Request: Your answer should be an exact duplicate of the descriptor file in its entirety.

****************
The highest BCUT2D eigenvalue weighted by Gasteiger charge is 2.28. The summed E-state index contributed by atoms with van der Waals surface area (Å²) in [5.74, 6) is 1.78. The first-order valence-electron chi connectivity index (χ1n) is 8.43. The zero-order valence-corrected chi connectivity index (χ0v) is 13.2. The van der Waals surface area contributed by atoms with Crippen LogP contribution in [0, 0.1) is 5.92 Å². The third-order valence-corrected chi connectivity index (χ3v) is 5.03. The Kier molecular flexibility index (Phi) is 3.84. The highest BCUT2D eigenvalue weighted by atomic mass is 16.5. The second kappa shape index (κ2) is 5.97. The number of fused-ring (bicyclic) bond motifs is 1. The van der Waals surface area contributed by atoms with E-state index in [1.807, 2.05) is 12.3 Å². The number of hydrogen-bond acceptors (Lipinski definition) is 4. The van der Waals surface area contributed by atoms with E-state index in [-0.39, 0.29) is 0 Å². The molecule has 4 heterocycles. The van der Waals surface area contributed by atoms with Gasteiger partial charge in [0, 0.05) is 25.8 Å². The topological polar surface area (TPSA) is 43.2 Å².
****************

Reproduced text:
The highest BCUT2D eigenvalue weighted by Gasteiger charge is 2.28. The summed E-state index contributed by atoms with van der Waals surface area (Å²) in [5.74, 6) is 1.78. The first-order valence-electron chi connectivity index (χ1n) is 8.43. The zero-order valence-corrected chi connectivity index (χ0v) is 13.2. The van der Waals surface area contributed by atoms with Crippen LogP contribution in [0, 0.1) is 5.92 Å². The third-order valence-corrected chi connectivity index (χ3v) is 5.03. The Kier molecular flexibility index (Phi) is 3.84. The highest BCUT2D eigenvalue weighted by atomic mass is 16.5. The second kappa shape index (κ2) is 5.97. The number of fused-ring (bicyclic) bond motifs is 1. The van der Waals surface area contributed by atoms with E-state index in [1.807, 2.05) is 12.3 Å². The number of hydrogen-bond acceptors (Lipinski definition) is 4. The van der Waals surface area contributed by atoms with E-state index in [-0.39, 0.29) is 0 Å². The molecule has 4 heterocycles. The van der Waals surface area contributed by atoms with Gasteiger partial charge in [0, 0.05) is 25.8 Å². The topological polar surface area (TPSA) is 43.2 Å².